If you get a layoff notice, something that's happening more and more in this economy, you need to be prepared for an extended period away from the work you spent a big chunk of your time on. Unless you're independently wealthy--and not many of us are-- the first thing to worry about is seeing to your and your family's financial and health-care needs. But it's also important to pay attention to your career development. Your career has hit a low point, but it will pick back up again in due time.
You may not have much money, but you've got time, and you should use some of that time (and effort) keeping up your technical and scientific skills. Honing your craft won't just keep you ready to jump back into the working world should an opportunity arises It will also help maintain your confidence. It may even help you find another job.
An Associated Press/MSNBC article last week
quotes career counselors who suggest three ways of keeping your skills in game condition: continuing education, professional organizations, and volunteering. With continuing education, of course, few classes are free, but some colleges offer classes at very reasonable costs. Costs for online training are also quite low.
Professional organizations offer more than just a chance to keep your science up to date. They also provide networking opportunities. Dave Jensen talked about participating in trade groups as a form of "guerrilla marketing" in a 2006 Science Careers article
that still gets a lot of traffic. Professional organizations have committees that often require leadership, so they provide a way of displaying your management abilities. And these groups offer a means keeping current on gossip in your line of work, which can include job openings. In a previous job, I saw many colleagues working on industry-standards committees use their participation to get acquainted with managers from other companies. It was not unusual to have committee members change jobs, leaving one company for another company taking part in these groups.
Volunteering is a way to do good for yourself and your community. The article suggests easing the search for pro-bono assignments through the use of groups that connect people with skills to organizations that need those skills, like the Taproot Foundation
. Other professional volunteering opportunities the article mentioned: teaching or tutoring in your subject at local colleges.
Helping others is also a good networking technique. Networking expert Dick van Vlooten, in a 2004 article for Science Careers
, cites the New Testament: "For unto every one that hath shall be given, and he shall have abundance" (Matthew 25:29). For the more secular, van Vlooten tells how volunteering helps generate reciprocity from the recipients of your efforts and builds your reputation in the community.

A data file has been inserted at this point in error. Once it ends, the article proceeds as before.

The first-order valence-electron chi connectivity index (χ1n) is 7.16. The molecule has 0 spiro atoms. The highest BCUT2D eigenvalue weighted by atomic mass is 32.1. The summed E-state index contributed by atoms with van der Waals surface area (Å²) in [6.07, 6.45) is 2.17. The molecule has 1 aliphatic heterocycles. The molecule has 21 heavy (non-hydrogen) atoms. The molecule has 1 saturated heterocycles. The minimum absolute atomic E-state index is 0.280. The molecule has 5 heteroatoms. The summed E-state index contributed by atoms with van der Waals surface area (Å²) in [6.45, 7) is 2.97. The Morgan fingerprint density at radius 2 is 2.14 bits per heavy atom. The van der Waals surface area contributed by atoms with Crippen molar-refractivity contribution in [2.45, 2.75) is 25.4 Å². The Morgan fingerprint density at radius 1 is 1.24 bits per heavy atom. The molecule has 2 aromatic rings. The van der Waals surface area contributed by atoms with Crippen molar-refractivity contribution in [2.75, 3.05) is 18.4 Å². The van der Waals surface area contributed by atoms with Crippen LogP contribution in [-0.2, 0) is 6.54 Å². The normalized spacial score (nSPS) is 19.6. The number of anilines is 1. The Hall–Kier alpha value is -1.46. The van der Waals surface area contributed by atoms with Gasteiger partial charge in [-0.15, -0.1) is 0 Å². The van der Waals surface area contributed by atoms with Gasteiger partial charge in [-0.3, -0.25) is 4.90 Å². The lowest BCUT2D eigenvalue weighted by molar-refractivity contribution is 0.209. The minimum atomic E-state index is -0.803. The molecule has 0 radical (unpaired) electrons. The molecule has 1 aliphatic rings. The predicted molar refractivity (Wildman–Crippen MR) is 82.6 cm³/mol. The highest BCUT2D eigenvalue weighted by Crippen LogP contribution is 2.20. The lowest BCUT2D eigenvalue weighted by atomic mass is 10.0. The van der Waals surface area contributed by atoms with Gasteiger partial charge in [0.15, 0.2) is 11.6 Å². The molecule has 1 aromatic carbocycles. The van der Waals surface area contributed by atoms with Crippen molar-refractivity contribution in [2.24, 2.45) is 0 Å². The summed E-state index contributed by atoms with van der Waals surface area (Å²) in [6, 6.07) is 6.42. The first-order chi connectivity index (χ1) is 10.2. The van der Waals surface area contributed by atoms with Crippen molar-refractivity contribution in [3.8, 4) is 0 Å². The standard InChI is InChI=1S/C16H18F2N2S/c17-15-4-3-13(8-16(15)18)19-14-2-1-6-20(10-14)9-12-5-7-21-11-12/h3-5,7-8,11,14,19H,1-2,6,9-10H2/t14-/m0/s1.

Volunteering requires an unpaid investment of your time, but that investment can lead directly to employment with
that organization. The AP article cites the experience of career counselor Shawn Graham, who got a pink slip from a retail company in 1997 and offered his services pro-bono at a local college's career center. A few month's later, the college hired Graham for a paid position, and he is now director of MBA career services at University of Pittsburgh. Van Vlooten says, "you have to give first in order to receive. And when I say you should give, I mean freely, without the hidden intention to get anything in return. This will get you further in the end."
There's one important point the article did not make, presumably because it was not aimed at scientists, but it's related to continuing education mentioned earlier. In a recent conversation, a friend of Science
Careers talked about just how important it is for young scientists--graduate students and postdocs--to take their time and seek out a research problem they love, that can keep them charged up throughout their careers. Scientists--most of them anyway--have an extraordinary skill: They don't need a class, since most have learned how to teach themselves things from a book by the time they finish graduate school. You may have lost your job, but hopefully you kept your library card.
There's no better time than a layoff to explore your options and learn that bit of math, or whatever, that you've been putting off because you're too busy. If you spend your time well, that extra bit you learn during your forced furlough could make the difference between a first-rate career and an indifferent one.